Healthy, healthy Hummus!

Chickpeas (also known as garbanzo beans) are one of the world’s oldest cultivated foods, dating back to the Neolithic period in what is now known as Sicily, according to The Food Encyclopedia.
During the Roman Empire, chickpeas were shipped in jars from Sicily to the rest of Italy.
But the Middle Eastern region is thought to have created hummus hundreds of years ago by combining pureed chickpeas with lemon juice or vinegar, tahini (sesame seed butter), garlic, and olive oil.

Chickpeas are rich in fiber and is a complete source of protein , zinc, and magnesium.

Chickpeas are legumes, which means they are a rich source of plant-based protein.
A cup of cooked chickpeas supplies 11 grams of this protein. Unlike animal-based protein, chickpeas also provide dietary fiber, with almost 13 grams in a cup.  The soluble fiber in chickpeas and other legumes binds with cholesterol in the digestive tract and reduces its absorption into the blood, thereby supporting healthy cholesterol levels.
They also contain vitamins and minerals such as foate (chickpeas tend to be higher in folate than other beans) and are also an excellent source of the minerals molybdenum and manganese.

All you’ll need for this super-healthy and super-speedy Hummus recipe is:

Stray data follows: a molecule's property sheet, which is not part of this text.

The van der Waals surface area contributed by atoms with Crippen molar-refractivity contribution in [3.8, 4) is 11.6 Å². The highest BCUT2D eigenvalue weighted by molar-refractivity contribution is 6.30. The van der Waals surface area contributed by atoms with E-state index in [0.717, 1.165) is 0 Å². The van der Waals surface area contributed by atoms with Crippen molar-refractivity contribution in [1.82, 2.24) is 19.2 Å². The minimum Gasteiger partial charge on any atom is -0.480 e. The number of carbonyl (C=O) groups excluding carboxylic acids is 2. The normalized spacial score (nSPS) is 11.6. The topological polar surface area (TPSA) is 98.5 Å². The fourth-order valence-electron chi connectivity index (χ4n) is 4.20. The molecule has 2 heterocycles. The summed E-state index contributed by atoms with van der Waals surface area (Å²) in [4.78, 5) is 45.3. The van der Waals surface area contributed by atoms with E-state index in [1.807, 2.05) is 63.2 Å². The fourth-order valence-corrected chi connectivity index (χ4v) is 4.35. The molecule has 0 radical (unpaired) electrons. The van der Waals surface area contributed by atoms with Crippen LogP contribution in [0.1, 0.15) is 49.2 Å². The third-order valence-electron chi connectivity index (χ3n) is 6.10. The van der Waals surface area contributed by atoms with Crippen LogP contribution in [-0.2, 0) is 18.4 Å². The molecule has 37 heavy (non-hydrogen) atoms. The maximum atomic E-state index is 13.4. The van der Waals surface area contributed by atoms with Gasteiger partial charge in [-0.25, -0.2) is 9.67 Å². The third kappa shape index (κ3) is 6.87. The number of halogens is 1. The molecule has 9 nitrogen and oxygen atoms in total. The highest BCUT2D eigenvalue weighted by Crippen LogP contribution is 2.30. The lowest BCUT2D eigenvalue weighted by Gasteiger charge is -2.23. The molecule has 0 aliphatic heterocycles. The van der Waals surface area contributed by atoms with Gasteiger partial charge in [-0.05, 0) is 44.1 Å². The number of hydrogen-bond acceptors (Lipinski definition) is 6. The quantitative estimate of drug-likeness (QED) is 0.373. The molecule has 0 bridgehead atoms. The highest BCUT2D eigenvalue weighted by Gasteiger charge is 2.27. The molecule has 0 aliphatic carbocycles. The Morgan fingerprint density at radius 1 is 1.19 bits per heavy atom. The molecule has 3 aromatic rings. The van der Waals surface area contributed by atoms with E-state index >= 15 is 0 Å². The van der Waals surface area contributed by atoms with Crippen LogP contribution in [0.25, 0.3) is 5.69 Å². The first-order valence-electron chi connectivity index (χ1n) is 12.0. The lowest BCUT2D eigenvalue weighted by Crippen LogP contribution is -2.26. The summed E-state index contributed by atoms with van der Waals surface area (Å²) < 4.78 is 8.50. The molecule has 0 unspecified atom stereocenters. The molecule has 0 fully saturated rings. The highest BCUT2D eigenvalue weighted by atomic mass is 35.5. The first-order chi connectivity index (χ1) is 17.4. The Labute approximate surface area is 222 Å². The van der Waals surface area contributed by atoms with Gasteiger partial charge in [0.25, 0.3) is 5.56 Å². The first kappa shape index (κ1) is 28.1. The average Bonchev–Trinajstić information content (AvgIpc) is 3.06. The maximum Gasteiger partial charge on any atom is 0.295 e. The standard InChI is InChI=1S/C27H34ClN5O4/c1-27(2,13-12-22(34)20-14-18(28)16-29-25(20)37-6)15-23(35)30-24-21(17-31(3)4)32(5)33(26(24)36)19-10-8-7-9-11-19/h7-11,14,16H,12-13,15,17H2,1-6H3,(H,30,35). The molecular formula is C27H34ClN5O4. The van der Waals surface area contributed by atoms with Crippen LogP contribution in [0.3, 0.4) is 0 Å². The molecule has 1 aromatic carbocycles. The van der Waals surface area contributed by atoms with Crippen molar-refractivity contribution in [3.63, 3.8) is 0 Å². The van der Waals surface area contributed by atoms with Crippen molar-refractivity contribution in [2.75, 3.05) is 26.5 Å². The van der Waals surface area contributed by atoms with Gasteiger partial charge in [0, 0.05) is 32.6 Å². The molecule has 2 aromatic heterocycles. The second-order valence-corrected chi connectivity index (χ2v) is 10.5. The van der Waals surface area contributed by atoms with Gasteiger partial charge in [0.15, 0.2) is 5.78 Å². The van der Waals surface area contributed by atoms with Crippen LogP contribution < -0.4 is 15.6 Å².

1 x 400g can chickpeas, rinsed, drained,
60ml (1/4 cup) fresh lemon juice,
2 tbs tahini,
5 tbs water + extra on hand,
1 tsp ground cumin,
1/2 tsp ground coriander,
1 small garlic clove, crushed,
Salt & freshly ground black pepper,
Sweet paprika, to garnish,
Carrot & celery sticks, to serve.

FIRST: Put the drained chickpeas, lemon juice, tahini, water, cumin, coriander and garlic in the bowl of a food processor and process until a smooth paste forms.
Feel free to add a little extra lemon juice or water if the hummus is too thick.
Taste and season with salt and pepper.

Ready to blend

THEN:  Transfer hummus to a bowl. Sprinkle with paprika to garnish. Serve with carrot and celery sticks.

End result

Possible variations on the recipe may include the addition of parsley, pureed black beans or roasted red peppers (absolutely divine!).
*Keep an eye out for my upcoming post on the many uses for hummus too! Megyn x



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Hi, I'm Megyn

Imagine a reproductive medicine specialist and a nutritional biochemist rolled into one—yep, that’s me! 
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